Citing “debilitating stress,” Prince William County Electoral Officer Eric Olsen said on Friday he would step down after the Nov. 8 election. Olsen made the announcement at a heated county election board meeting in which tempers erupted over whether there would be an equal partisan split of chief executives and deputy chief electoral officers assigned to each of the 103 precincts. county elections.
Olsen, 46, said he had recently been diagnosed with heart disease and had to prioritize his health and could not continue to do his job in the current political climate.
“It’s not a good time to be an election official right now,” he said at the meeting, which took place on Friday, October 7, at the Old Manassas Courthouse. “I think there’s a legitimate fear of what might happen for people who are just trying to do their jobs.”
Olsen’s announcement came after Prince William County Republican Committee Chairman Denny Daugherty said during the public comment period that the committee had retained legal counsel and was seeking to compel the electoral board to make changes to election day worker assignments at several polling stations.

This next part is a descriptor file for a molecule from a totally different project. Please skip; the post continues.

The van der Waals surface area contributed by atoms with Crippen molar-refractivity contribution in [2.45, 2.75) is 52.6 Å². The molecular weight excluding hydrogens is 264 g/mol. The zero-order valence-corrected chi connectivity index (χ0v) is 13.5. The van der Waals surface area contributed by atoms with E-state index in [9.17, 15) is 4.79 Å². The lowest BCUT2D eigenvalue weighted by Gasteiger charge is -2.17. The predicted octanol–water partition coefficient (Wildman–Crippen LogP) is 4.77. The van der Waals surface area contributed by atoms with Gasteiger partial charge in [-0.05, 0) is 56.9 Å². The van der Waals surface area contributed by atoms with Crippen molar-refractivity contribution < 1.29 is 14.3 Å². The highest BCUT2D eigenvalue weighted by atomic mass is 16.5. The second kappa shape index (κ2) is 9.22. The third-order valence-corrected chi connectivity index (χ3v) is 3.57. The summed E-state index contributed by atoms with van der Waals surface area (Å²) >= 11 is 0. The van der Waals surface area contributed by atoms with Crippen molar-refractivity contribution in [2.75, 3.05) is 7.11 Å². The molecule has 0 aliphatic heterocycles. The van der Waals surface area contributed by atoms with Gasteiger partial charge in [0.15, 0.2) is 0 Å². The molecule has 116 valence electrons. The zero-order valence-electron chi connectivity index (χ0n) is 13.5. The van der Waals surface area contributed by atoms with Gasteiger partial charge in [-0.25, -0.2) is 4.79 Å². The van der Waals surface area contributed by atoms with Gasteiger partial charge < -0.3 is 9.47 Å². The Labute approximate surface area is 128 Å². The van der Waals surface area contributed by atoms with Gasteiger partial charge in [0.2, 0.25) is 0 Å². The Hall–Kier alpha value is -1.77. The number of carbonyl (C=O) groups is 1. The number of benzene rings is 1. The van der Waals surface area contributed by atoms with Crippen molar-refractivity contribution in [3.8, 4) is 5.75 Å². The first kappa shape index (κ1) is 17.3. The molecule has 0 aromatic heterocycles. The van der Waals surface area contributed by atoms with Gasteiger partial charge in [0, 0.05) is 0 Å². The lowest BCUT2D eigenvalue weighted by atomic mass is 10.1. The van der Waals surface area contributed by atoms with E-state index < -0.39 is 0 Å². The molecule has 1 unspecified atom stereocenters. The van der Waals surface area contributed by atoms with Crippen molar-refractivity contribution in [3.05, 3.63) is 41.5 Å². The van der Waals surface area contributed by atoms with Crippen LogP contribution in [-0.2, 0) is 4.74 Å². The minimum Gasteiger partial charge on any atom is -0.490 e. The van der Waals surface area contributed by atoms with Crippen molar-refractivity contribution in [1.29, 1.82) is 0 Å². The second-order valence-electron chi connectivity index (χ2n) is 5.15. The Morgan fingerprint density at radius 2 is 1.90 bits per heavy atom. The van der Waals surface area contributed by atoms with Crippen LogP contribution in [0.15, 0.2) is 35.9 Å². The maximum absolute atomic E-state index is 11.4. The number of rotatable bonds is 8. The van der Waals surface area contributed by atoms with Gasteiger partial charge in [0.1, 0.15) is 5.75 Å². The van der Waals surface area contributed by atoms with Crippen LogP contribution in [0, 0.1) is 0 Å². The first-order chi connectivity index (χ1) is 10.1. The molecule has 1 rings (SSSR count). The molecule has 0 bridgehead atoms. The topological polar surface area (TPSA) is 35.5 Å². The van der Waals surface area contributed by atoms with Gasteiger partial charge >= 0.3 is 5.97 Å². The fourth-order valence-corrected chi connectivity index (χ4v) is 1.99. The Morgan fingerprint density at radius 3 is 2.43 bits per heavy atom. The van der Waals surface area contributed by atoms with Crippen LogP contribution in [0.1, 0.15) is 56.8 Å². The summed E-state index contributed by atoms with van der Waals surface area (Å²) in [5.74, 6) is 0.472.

The local Republican committee also submitted a letter through its attorney on Thursday, Oct. 6 to the Elections Commission asking it to “act immediately” to appoint “designated party officials as chief or deputy electoral officers.” in the constituencies requested”.
After the meeting, Keith Scarborough, secretary to the board, said there would be no changes to assignments at this stage.
“We are proceeding with the missions that have already been done and announced. As far as I’m concerned, we’ve done everything we can to increase the number of Republicans who have been recruited and assigned,” he said.
Scarborough is one of two Democrats who sit on the three-member electoral board. The council will grow to two Republicans and one Democrat next year because the council’s partisan leanings must match that of the governor-elect, per Virginia law.
GOP opposes party imbalance between leader and deputy chief electoral officers